October 7, 2012
Orioles-Yankees Division Series Preview
Try to put Jeffrey Maier out of your mind, no matter how many replays of him and Tony Tarasco you see over the next few days. Yes, the last time the Yankees and Orioles met in October was quite some time ago, and no, they haven’t moved in the same competitive circles much since. We didn’t expect this matchup six months ago, or six weeks ago, or even six days ago. But the Orioles have won just one fewer game to get to this point, and the two teams have split their season series so far. They'll start a new series this evening in Baltimore. Is it finally time to stop worrying about run differential and learn to believe in Baltimore?
The Orioles’ offense is the poor man’s Yankees’ offense (which is not to say that Peter Angelos is poor). Both teams score their runs the same way: via the home run. The Yankees (48.4 percent) and Orioles (47.3 percent) scored the highest and second-highest percentages of their runs via the home run this season. That led to a lot of hand-wringing about both teams’ ability to score in October, when the caliber of pitching improves and teams supposedly can’t “sit back and wait for the three-run homer.” However, as I wrote earlier this season, there’s nothing to the idea that teams that rely on the home run lose a disproportionate amount of offense in October. Expect to see plenty of balls fly out of Yankee Stadium and Camden Yards in this series.
However, the fact that both teams can go deep doesn’t mean they’re equally potent at the plate. The Yankees walk considerably more and whiff considerably less, which makes a major difference: the Bombers’ .279 TAv is the highest mark among the remaining contenders, while the O’s .259 TAv tops only the Braves’ and Reds’ (though they were at their best offensively at the end of the year).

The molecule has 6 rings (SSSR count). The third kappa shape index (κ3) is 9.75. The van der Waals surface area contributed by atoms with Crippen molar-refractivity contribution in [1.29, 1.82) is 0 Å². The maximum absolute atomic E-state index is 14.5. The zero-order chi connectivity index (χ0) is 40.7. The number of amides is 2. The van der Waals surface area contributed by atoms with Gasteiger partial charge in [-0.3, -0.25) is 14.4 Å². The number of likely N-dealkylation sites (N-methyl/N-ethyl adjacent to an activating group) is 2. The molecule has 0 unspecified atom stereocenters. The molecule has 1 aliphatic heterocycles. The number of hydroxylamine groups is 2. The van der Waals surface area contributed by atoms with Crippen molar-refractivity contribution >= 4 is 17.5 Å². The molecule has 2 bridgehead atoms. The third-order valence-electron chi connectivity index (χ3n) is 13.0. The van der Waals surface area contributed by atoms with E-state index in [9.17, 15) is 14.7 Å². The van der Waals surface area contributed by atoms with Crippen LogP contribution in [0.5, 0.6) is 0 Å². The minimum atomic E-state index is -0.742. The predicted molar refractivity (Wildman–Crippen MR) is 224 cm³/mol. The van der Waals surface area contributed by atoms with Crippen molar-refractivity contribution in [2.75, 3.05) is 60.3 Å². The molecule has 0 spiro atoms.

The Yankees’ strength starts at the top, where Jeter defied Father Time with his best offensive season since his MVP-caliber 2009. Ichiro’s success in pinstripes allowed the Yankees to push Granderson and Swisher, who split most of the season in the no. 2 slot, down in the lineup. Rodriguez suffered another season of declining playing time and production—be prepared for plenty of boos in the Bronx if he gets off to a slow start in the series. Joe Torre made a reactionary and ill-advised move when he batted a slumping A-Rod eighth in the 2006 ALDS, but Girardi would be justified were he to slide him down to seventh. Cano was my third-place pick for AL MVP, and the return of Teixeira (who’s still at some risk to reinjure his calf) gives the Yankees all of their offensive weapons in the same lineup, something they haven’t had often this season. Martin and Ibanez (against righties) at the bottom are something like league average, which is about as bad as this lineup gets. The Yankees can easily avoid batting same-handed hitters back to back, making it difficult for opposing managers to neutralize them with a situational arm, though they are about 20 points of OPS weaker against southpaws as a group.
McLouth has been unexpectedly competent for the Orioles since he signed with them in June after being released by the Pirates, Machado has been better than anyone could have expected a 20-year-old with no experience above Double-A to be, and Wieters and Davis have done their best hitting of late, but this is still a lineup with only one hitter who makes opposing pitchers quiver (the bad kind of quiver, not the "opposing pitcher at the plate" kind). The Orioles’ lineup has no platoon split to speak of and is probably even less susceptible to matchups than the Yankees’, so it’s got that going for it, which is nice.